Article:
NotesFAQContact Us
Search Tips
ERIC Number: ED537860
Record Type: Non-Journal
Publication Date: 2012-Nov
Pages: 10
Abstractor: ERIC
Reference Count: 17
School Readiness Outcomes for Preschool Children at Risk: A Randomized Trial of a Parent Engagement Intervention and the Role of Parental Depression. CYFS Working Paper No. 2012-5
Clarke, Brandy L.; Sheridan, Susan M.; Kim, Elizabeth M.; Kupzyk, Kevin A.; Knoche, Lisa L.; Ransom, Kelly A.; Sjuts, Tara M.
Nebraska Center for Research on Children, Youth, Families and Schools
Children in poverty are at greater risk of academic failure due to impoverished living conditions and a lack of parental nurturance. Mothers' engagement in children's learning can be undermined by maternal depression, placing children at risk for cognitive and motor delays. With intervention, parents experiencing poverty and depression can establish enriching environments and warm, responsive parent-child relationships conducive for children's optimal development. Getting Ready is a relationally-based parent engagement intervention promoting school readiness for children birth to five living in poverty. Getting Ready is founded on triadic strategies and a collaborative (conjoint) consultation model that promote parental "competence" and "confidence" in parenting practices (i.e., warmth and sensitivity, encouragement of autonomy, and support for learning and literacy). Teachers reported Getting Ready promotes children's social and emotional competencies (i.e., increased attachment/initiative, and decreased anxiety/withdrawal; Sheridan et al., 2010) and language and literacy skills (Sheridan et al., in press) relative to a control group; direct observations of children's behavioral change have not been examined. The purpose of this study is to determine effects of Getting Ready on preschool children's school readiness assessed through direct observations of children's behavior. (Contains 4 tables.) [This paper was presented originally by the authors at the 2011 annual meeting of the National Association of School Psychologists.]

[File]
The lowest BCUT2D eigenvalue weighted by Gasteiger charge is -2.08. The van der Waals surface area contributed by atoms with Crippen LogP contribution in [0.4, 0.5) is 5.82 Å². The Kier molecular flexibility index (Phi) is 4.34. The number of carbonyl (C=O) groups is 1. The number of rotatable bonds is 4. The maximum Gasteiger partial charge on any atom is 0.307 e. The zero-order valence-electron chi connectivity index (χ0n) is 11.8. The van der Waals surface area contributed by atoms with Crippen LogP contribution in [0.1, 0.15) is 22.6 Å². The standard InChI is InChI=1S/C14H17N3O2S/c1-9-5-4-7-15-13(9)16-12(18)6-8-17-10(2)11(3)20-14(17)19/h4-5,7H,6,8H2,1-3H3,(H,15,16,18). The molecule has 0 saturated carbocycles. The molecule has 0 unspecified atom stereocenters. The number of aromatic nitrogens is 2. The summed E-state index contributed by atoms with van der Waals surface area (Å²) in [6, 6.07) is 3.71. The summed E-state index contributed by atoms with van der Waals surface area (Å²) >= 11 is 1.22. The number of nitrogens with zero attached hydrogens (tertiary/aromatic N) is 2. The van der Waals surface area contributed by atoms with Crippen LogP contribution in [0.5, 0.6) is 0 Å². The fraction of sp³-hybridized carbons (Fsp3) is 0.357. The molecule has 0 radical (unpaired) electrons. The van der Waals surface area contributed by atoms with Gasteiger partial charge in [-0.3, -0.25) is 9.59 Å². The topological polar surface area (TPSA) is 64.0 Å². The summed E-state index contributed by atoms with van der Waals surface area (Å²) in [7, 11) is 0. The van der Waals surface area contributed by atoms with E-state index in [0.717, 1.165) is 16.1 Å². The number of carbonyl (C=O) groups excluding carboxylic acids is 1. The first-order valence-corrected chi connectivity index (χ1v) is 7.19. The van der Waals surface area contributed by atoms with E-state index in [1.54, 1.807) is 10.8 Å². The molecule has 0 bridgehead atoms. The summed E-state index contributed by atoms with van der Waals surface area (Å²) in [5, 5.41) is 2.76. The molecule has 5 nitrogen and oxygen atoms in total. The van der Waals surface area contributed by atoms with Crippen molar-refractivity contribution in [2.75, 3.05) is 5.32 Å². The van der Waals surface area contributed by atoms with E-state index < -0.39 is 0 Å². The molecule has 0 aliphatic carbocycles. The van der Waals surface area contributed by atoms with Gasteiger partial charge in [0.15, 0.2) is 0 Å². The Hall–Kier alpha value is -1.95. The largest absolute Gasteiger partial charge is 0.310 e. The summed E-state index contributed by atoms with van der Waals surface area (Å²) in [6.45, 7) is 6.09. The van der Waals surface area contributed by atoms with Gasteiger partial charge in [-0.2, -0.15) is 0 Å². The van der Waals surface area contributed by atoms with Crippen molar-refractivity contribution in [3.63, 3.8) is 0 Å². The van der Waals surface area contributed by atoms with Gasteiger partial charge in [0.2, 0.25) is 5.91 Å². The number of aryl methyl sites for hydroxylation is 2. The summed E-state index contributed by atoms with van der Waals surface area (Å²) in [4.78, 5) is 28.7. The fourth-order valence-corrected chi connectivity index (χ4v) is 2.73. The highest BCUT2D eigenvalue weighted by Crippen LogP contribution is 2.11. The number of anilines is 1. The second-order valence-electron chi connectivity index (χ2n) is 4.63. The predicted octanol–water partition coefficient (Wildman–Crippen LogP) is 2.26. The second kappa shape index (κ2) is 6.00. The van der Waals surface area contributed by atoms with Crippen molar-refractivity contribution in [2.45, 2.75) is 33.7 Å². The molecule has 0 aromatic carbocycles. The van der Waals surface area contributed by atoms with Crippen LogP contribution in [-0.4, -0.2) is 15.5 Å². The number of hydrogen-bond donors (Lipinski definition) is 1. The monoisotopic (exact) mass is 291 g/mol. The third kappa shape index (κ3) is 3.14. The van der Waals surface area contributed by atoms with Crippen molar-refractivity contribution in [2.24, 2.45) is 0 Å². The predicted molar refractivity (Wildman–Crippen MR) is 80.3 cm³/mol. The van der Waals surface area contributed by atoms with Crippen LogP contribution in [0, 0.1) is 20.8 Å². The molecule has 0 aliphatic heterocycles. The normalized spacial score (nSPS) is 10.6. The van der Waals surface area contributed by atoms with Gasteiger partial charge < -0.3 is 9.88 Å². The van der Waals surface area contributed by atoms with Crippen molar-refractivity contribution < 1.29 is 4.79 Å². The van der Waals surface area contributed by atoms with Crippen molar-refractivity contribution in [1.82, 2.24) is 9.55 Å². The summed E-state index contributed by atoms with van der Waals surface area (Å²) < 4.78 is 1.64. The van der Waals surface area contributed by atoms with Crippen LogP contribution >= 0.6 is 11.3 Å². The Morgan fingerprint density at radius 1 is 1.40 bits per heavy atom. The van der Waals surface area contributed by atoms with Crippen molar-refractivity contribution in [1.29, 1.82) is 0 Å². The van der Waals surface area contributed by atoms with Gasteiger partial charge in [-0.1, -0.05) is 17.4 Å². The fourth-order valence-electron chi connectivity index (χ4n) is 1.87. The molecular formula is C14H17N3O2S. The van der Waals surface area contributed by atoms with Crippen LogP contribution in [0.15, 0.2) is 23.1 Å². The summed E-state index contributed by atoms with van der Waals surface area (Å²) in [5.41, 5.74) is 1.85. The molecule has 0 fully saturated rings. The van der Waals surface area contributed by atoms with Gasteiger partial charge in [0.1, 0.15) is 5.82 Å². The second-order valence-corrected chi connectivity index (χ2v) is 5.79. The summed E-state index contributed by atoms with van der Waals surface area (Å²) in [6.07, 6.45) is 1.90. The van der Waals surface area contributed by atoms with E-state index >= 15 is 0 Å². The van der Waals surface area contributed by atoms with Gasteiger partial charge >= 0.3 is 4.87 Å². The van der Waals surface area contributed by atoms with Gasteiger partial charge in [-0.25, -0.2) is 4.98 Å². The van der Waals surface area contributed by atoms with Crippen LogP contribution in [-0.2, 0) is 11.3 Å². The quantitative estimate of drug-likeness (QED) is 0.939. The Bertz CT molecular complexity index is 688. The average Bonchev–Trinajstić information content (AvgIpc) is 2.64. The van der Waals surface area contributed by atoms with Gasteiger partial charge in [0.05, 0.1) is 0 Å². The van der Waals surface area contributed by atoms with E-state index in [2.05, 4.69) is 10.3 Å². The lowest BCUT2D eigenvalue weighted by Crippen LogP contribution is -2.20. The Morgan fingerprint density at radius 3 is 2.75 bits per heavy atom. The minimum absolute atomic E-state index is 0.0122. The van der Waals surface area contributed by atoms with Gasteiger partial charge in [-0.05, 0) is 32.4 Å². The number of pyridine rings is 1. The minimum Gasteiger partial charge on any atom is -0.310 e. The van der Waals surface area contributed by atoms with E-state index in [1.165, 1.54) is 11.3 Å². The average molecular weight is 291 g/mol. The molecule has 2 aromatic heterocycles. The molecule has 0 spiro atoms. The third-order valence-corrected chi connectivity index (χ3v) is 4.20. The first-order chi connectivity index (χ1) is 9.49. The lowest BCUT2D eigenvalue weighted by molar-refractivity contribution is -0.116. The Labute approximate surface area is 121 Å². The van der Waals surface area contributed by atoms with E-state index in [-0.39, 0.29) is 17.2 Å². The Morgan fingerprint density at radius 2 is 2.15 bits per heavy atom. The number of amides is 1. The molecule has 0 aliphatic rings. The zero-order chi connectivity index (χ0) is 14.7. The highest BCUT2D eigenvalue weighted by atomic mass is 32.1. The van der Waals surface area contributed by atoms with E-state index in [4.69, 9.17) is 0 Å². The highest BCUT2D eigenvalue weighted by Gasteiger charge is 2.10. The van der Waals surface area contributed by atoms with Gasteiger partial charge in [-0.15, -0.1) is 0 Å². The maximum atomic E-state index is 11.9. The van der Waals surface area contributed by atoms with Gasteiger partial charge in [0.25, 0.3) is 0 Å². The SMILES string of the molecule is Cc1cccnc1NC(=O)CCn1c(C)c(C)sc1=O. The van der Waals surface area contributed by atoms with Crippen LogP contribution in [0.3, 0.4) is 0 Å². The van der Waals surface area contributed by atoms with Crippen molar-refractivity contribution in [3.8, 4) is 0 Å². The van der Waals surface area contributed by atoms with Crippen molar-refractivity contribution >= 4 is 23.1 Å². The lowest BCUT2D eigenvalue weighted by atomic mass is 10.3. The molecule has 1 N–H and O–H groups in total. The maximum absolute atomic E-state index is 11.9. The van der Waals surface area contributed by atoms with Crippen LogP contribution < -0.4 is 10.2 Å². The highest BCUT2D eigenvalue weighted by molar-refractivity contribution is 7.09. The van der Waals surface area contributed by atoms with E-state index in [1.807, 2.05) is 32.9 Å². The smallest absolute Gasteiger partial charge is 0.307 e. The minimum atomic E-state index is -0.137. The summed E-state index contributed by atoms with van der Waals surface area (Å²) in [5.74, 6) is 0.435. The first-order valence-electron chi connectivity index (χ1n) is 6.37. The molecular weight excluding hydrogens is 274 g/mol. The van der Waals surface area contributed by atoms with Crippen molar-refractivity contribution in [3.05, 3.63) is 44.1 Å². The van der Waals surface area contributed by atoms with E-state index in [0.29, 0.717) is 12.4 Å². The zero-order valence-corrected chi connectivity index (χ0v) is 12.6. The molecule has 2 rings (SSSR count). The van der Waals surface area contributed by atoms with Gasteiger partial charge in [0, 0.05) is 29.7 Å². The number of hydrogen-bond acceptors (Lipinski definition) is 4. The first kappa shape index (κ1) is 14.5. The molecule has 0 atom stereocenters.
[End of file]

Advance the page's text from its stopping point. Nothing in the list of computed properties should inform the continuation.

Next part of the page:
Nebraska Center for Research on Children, Youth, Families and Schools. University of Nebraska-Lincoln, 216 Mabel Lee Hall, Lincoln, NE 68588. Tel: 402-472-2448; Fax: 402-472-2298; Web site:
Publication Type: Reports - Research
Education Level: Early Childhood Education; Preschool Education
Audience: N/A
Language: English
Sponsor: National Institute of Child Health and Human Development (NIH); Administration for Children and Families (DHHS); Office of the Assistant Secretary for Planning and Evaluation (DHHS); Office of Special Education and Rehabilitative Services (ED)
Authoring Institution: University of Nebraska-Lincoln, Nebraska Center for Research on Children, Youth, Families and Schools (CYFS)